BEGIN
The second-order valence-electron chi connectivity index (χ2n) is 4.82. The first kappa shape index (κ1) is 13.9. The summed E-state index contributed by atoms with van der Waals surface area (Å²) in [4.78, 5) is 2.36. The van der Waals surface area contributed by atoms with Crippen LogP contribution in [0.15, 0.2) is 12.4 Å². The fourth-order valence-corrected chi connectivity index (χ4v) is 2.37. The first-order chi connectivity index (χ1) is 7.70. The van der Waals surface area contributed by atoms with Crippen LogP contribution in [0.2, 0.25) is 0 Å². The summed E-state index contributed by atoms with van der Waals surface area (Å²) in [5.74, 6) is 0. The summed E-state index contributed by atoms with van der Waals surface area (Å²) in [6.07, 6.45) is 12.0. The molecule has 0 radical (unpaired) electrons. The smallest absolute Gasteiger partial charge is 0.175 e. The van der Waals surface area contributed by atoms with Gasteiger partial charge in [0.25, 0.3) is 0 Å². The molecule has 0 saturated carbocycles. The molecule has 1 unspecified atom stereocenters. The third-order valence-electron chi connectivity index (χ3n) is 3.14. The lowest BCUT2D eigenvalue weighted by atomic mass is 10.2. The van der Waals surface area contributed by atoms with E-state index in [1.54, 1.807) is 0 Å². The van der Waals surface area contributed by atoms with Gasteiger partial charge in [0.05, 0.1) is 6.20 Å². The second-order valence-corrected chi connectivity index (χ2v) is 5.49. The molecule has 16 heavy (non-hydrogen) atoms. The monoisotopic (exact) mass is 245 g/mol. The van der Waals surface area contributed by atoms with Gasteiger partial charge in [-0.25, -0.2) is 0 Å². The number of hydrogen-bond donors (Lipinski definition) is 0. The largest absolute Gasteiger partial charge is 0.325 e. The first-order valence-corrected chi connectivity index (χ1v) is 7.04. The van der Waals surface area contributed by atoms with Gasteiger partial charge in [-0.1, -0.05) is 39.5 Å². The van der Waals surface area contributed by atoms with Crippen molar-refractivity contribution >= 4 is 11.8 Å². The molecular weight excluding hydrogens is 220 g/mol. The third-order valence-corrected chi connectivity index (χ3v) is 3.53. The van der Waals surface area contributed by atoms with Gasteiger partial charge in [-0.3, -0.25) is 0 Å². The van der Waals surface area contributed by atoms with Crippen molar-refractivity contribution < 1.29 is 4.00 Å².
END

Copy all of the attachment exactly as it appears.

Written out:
The second-order valence-electron chi connectivity index (χ2n) is 4.82. The first kappa shape index (κ1) is 13.9. The summed E-state index contributed by atoms with van der Waals surface area (Å²) in [4.78, 5) is 2.36. The van der Waals surface area contributed by atoms with Crippen LogP contribution in [0.15, 0.2) is 12.4 Å². The fourth-order valence-corrected chi connectivity index (χ4v) is 2.37. The first-order chi connectivity index (χ1) is 7.70. The van der Waals surface area contributed by atoms with Crippen LogP contribution in [0.2, 0.25) is 0 Å². The summed E-state index contributed by atoms with van der Waals surface area (Å²) in [5.74, 6) is 0. The summed E-state index contributed by atoms with van der Waals surface area (Å²) in [6.07, 6.45) is 12.0. The molecule has 0 radical (unpaired) electrons. The smallest absolute Gasteiger partial charge is 0.175 e. The van der Waals surface area contributed by atoms with Gasteiger partial charge in [0.25, 0.3) is 0 Å². The molecule has 0 saturated carbocycles. The molecule has 1 unspecified atom stereocenters. The third-order valence-electron chi connectivity index (χ3n) is 3.14. The lowest BCUT2D eigenvalue weighted by atomic mass is 10.2. The van der Waals surface area contributed by atoms with E-state index in [1.54, 1.807) is 0 Å². The van der Waals surface area contributed by atoms with Gasteiger partial charge in [0.05, 0.1) is 6.20 Å². The second-order valence-corrected chi connectivity index (χ2v) is 5.49. The molecule has 16 heavy (non-hydrogen) atoms. The monoisotopic (exact) mass is 245 g/mol. The van der Waals surface area contributed by atoms with Gasteiger partial charge in [-0.25, -0.2) is 0 Å². The number of hydrogen-bond donors (Lipinski definition) is 0. The largest absolute Gasteiger partial charge is 0.325 e. The first-order valence-corrected chi connectivity index (χ1v) is 7.04. The van der Waals surface area contributed by atoms with Gasteiger partial charge in [-0.1, -0.05) is 39.5 Å². The van der Waals surface area contributed by atoms with Crippen molar-refractivity contribution >= 4 is 11.8 Å². The molecular weight excluding hydrogens is 220 g/mol. The third-order valence-corrected chi connectivity index (χ3v) is 3.53. The van der Waals surface area contributed by atoms with Gasteiger partial charge in [-0.3, -0.25) is 0 Å². The van der Waals surface area contributed by atoms with Crippen molar-refractivity contribution < 1.29 is 4.00 Å².